Home > Encounter Groups, Recon Reports > Badges "RIDING SHOTGUN"




Size: Estimated to be between 20 and 30. Badges usually operate in small teams of up to 6 members.

Activity: the role of “The Badges” is to (allegedly) safeguard travellers and enforce laws along the local road network.
Penalties for breaking traffic and anti-smuggling laws seem to be at the whim of the particular Badge who discovers the infraction – and can range from fine to imprisonment to confiscation (or even death if smugglers are found to be trafficking in certain illegal goods).

Badges patrol the road, enforce laws (according to their interpretation) oversee work gangs and generally supervise road maintenance. They also act as guards for travellers who can pay extra. Even when not acting as guards, they charge a ‘toll fee’ from every traveller or vehicle.

Some Badges appear to be honest (if a little shaky on legal issues) – but at least one group operates a simple protection racket. However, this is tolerable to travellers as the Badges ensure that they are the only group that collects such “tolls”. Some Gypsy Trucker Clans even hire Badges as extra security during ‘Bandit Season’

Location: – see above. “Badges” may be encountered at any point along ‘their’ road network. The HQ is in a former Highway Patrol building and includes a jail, an armoury and a primitive gunsmith shop.

Note: prisoners are supposedly used to maintain the roads, and should be released when they have served their sentence – but rumors persist that some are sold to Slavers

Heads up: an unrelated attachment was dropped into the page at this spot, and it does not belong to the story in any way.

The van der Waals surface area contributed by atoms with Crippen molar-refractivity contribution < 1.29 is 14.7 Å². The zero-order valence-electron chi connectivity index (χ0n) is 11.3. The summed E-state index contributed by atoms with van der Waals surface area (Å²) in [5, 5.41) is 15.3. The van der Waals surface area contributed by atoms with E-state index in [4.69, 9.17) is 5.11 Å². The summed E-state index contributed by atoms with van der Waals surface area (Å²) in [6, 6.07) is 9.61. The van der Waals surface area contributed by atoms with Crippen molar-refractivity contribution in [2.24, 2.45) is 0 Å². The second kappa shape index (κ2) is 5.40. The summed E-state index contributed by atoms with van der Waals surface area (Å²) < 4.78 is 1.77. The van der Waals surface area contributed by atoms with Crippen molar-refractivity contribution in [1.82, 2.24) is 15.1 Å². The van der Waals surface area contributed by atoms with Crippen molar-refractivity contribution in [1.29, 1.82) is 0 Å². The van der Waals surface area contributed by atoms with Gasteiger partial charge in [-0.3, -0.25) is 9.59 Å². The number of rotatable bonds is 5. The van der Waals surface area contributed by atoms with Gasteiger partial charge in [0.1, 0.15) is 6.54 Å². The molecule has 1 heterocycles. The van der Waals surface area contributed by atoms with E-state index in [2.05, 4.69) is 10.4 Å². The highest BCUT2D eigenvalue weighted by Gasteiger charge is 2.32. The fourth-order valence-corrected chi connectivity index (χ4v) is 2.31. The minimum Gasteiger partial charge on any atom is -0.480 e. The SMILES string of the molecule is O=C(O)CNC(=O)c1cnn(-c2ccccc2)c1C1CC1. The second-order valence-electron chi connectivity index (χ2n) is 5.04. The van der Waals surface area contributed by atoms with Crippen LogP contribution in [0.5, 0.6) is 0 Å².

Uniform: Badges make an attempt at uniform dress and some remnants of Highway Patrol uniform are used (especially pistol belts and helmets). And, of course, ID Badges/shields.

Equipment: The most common Badge weapon is the shotgun, in a variety of barrel lengths (including ‘sawn-off’). Pump-action weapons are frequently used.

Note: the most common design seems to follow the philosophy of the Winchester 1897 shotgun – it lacks a trigger disconnector and is therefore capable of quite a high rate of fire.

Vehicles: Badges usually walk, or use horses for transportation. When acting as convoy guards, some will ride ahead and some will “ride shotgun” in the vehicles that they are escorting.

History: Unclear. Although they claim descent from a real Highway Patrol Unit, some records suggest that they have only been in existence for about 70 years.

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